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Michael Sattler and the Peasants Revolt of 1525

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Who was Michael Sattler? At a commemoration of his being burned at the stake in 1527 the historian Ivan Kauffman presented this year by year story of his life, which took him from medieval monk to founder of the Amish and Mennonites.

Published in: Spiritual

Michael Sattler and the Peasants Revolt of 1525

  1. 1. Michael Sattler and the Peasants Revolt of 1525
  2. 2. Michael Sattler and the Peasants Revolt of 1525 Christian Faith, Politics, and Social Justice
  3. 3. Staufen im Breisgau • Photo from Google • Staufen
  4. 4. Staufen im Breisgau • Photo from Google • Staufen
  5. 5. Staufen im Breisgau • Photo from Google • Staufen
  6. 6. Staufen im Breisgau • Photo from Google • Staufen
  7. 7. Peasant or Burger?
  8. 8. Peasant or Burger?
  9. 9. Peasant or Burger?
  10. 10. Freiburg • Photo from Google • Freiburg • Staufen
  11. 11. Freiburg • Photo from Google • Freiburg • Staufen
  12. 12. Freiburg • Photo from Google • Freiburg • Staufen
  13. 13. Freiburg • Photo from Google • Freiburg • Staufen
  14. 14. St. Peters Abbey • Photo from Google • St. Peter‟s • Freiburg • Staufen
  15. 15. St. Peters Abbey • Photo from Google • St. Peter‟s • Freiburg • Staufen
  16. 16. St. Peters Abbey • Photo from Google • St. Peter‟s • Freiburg • Staufen
  17. 17. Freiburg University “Around 1500 about 6,000 young men were studying in German universities, of which a few grew to supra-regional size and standing, while others, such as tiny Freiberg im Breisgau could boast a mere 100 students.” Brady, 25
  18. 18. Freiburg University “Around 1500 about 6,000 young men were studying in German universities, of which a few grew to supra-regional size and standing, while others, such as tiny Freiberg im Breisgau could boast a mere 100 students.” Brady, 25 “In the Breisgau the people first affected by Luther‟s message were quite naturally those close to the academic community—the professors, students, and graduates of the University of Freiburg.” Snyder, 50
  19. 19. 1512  Abbot Petrus III dies
  20. 20. 1512  Abbot Petrus III dies  He had rebuilt St. Peter‟s and established its reputation as a place of learning and Benedictine practice
  21. 21. 1512  Abbot Petrus III dies  He had rebuilt St. Peter‟s and established its reputation as a place of learning and Benedictine practice  It is likely that he had been Sattler‟s patron and mentor
  22. 22. 1512  Abbot Petrus III dies  He had rebuilt St. Peter‟s and established its reputation as a place of learning and Benedictine practice  It is likely that he had been Sattler‟s patron and mentor  He is replaced by Abbot Jodocus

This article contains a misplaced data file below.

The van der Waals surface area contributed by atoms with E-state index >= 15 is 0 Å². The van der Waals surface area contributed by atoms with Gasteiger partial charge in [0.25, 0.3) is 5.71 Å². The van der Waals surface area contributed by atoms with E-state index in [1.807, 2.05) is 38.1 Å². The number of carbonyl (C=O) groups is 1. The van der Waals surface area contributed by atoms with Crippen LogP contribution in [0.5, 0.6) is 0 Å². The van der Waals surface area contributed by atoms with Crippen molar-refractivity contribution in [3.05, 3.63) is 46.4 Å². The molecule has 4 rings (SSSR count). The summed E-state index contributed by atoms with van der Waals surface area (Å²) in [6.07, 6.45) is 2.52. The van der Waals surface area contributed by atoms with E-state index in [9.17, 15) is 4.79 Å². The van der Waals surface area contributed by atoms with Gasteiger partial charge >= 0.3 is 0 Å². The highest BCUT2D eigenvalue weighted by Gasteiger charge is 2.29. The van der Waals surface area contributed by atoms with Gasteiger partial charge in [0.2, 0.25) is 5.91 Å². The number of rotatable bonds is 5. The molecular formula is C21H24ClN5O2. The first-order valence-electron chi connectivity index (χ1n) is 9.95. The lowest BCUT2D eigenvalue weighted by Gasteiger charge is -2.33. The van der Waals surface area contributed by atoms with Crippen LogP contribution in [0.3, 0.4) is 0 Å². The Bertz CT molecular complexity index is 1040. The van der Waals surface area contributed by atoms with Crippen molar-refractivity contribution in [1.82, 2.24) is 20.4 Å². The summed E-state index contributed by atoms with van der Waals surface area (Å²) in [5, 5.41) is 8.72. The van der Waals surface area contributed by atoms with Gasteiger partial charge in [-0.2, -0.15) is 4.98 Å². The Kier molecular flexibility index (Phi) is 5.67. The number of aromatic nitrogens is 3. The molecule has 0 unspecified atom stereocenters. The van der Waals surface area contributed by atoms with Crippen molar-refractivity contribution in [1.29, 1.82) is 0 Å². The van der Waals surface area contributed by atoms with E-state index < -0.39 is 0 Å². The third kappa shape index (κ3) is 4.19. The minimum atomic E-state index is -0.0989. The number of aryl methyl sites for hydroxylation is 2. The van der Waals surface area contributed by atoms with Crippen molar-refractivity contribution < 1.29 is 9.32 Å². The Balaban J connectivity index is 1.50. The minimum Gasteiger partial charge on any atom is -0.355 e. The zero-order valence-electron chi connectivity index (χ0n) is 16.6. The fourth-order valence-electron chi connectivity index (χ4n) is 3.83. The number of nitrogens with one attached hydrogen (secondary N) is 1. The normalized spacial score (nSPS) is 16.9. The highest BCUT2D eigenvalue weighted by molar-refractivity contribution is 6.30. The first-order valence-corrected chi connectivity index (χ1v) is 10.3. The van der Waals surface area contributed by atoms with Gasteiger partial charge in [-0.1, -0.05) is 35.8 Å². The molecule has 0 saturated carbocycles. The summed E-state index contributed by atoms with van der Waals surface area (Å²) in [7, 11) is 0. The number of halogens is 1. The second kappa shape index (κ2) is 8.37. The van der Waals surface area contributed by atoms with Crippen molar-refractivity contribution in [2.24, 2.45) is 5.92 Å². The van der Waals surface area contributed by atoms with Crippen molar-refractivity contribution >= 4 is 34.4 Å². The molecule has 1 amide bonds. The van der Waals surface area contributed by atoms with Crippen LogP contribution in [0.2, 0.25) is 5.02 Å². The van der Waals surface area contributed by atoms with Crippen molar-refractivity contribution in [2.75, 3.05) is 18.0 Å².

23. 23. 1513 In 1513 the monastery annals recorded a Bundschuh revolt on the outskirts of Freiberg.
  24. 24. 1513 In 1513 the monastery annals recorded a Bundschuh revolt on the outskirts of Freiberg. “The Peasants‟ War culminated a generation of rural conspiracies. “They began in 1493 with one that flew the sign of the laced farmers boot, the Bundschuh. “In such groups first appeared a new slogan, „the godly law‟.” Brady, 186
  25. 25. 1514 “In 1514 extremely unfavorable weather is reported. “The monastery helped the city of Freiburg by sending in six wagonloads of wheat.” “Beginning in 1515 we have notices of several self-donations to the monastery. “It seems that economic hardship was the primary motive.” Snyder, 42
  26. 26. Poor Conrad Revolt “For centuries feuding had been habitual in all of the Empire‟s governing classes, and the commoners learned from the nobles. “By the 15th century revolts by burgers and peasants became common from Upper Swabia to the Black Forest. “The rebels aimed to defend property and livelihood by forcing the nobles to negotiate grievances and acknowledge the rights of their subjects. “Revolt was, in effect, a mass feud conducted by common people.” Brady, 96
  27. 27. 1515 “The Bundschuh and the Poor Conrad were only the two most important of a wave of discontent in South Germany between 1513 and 1517.
  28. 28. 1515 “The Bundschuh and the Poor Conrad were only the two most important of a wave of discontent in South Germany between 1513 and 1517. “Events in this decade were characterized by growing radicalism in the rebel demands, and by growing participation of urban commoners. “They were also characterized by the spread of the principle of godly law as a justification for revolt. “Almanacs and astrologers predicted trouble in 1524.” Brady and Midelfort, xiii-iv